Long Standing Bloomsdale, and Vir-
ginia Savoy. i
—Good dairy cows, well fed and |
cared for, will make money even un-
der somewhat adverse market con-!
ditions. Test your cows this winter |
and get information on the work-|
ing ability of each one. Then |
‘weed out the losers. :
Posts for rebuilding fences can
‘be made now, piled on end, and al-
supply has not been conserved as it
lowed to season until spring. Se-
lect the wood that will last longest
in the ground. Black locust, catal-
pa, black walnut, butternut, white
oak, sassafras, and hart cherry are
all good trees for this purpose. |
Sound dead chestnut is also desir-
—Fall pigs need full feeding to
insure rapid gains so they will be!
ready for market in early spring
and out of the way of the spring-
farrowed pigs. A self-feeder is a
lubor-saving device which will help
to keep pigs on full feed.
—The popping of popcorn is caus-
ed by the sudden liberation of pres-
sure produced by steam generated
within the kernel. The best pop-
ping is obtained when the grain con-
tains 12 to 15 per cent moisture.
When stored in heated rooms, the
moisture content often becomes too
low for good popping.
ed There are special advantages in
buying and hauling lime now for
use next spring.
Many manufacturers offer reduced
prices or will give liberal time al-
lowances in order to make sales!
during this off season. Roads are
good and teams are in condition to
haul maximum loads now, while the
opposite may be true in the spring.
There is more time for hauling now
than when spring work demands
every possible minute of man and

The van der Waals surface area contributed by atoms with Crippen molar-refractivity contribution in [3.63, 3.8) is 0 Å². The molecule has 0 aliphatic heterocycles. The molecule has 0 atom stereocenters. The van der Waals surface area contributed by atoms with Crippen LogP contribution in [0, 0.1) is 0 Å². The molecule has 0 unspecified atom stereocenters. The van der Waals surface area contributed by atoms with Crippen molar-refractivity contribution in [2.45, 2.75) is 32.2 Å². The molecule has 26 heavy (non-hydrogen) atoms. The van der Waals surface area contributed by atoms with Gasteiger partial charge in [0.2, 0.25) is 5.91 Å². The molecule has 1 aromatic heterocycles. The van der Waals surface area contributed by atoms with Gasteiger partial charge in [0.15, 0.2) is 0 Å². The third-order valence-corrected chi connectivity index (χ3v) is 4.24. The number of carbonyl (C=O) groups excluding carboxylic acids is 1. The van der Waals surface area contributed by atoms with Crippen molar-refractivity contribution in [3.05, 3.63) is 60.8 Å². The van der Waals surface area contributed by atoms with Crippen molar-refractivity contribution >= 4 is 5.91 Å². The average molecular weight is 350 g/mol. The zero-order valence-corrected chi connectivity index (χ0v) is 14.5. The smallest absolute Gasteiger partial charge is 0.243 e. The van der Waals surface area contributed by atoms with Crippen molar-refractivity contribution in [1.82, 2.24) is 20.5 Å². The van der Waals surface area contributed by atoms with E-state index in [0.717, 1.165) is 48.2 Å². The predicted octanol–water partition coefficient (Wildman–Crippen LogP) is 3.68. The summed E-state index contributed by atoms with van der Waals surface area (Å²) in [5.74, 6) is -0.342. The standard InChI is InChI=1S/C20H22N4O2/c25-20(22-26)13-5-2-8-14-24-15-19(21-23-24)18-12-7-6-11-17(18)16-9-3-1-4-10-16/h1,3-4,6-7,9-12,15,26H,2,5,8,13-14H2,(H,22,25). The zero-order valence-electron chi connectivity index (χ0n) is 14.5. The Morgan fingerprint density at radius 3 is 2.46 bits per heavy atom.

"fhe turkey is stricuy an American
Lamy WOlcu 15 Dauve Lo tue New
Wor, Lhe naturaus.s teu us. Like
tne bisOn and toe prong-born ante-
lope, it 18 American lo toe very
heart. When the mst setters lana-
ed on American shores wua turkeys
were propaply 4s numerous as car-
rier pigeons. Certainly they rang-
ed from Ontario southward to Peru,
10m wit cat.allic Weorwaiu 4imost
Wwe aWoaaes, and in droves some-
wi the hundreds. |
To be sure, the Mexican and Cen- |
tral Amercan bird w.s not precisely |
the same as that found farther
north, being smaller and more high- |
ly colored, sometimes carrying plum- |
age vaguely resembling that of the
peaccok. But all were of the same
family. .
The difference in the Northern
and Southern birds, however, no
doubt prompted the remarks of one |
S. Clarke who in 1678 said: “The
Turkeys in New England is a long
Fowle of a black color, yet his flesh |
is white; he is much bigger than
our English Turkey; he hath long |
Legges wherewith he can run as
fast as a dog, and he can fly as fast
as a goose.” England apparently |
knew only the smaller, Southern va- |
riety, imported from Mexico by way |
of Spain. {
The English settlers made good
use of the “long Fowle, of a black
color.” The turkey was so big as
to be an easy mark for even the
Resolved—to Save, Beginning Today
inaccurate firearms of the day. It
had not yet been hounded into the
uncanny wilderness which today |
makes it one of the most difficult
of game birds to kill. |
Teday every State where wild tur- |
keys are to be found has laws to
protect them. Pennsylvania allows
fifteen days of hunting a year, with
a bag limit of one to a hunter in a |
season. In 1928 2362 turkeys were |
bagged, and in 1929 this total was
raised to 3834. The turkeys are
slowly coming back In this State.
West Virginia, however, has more,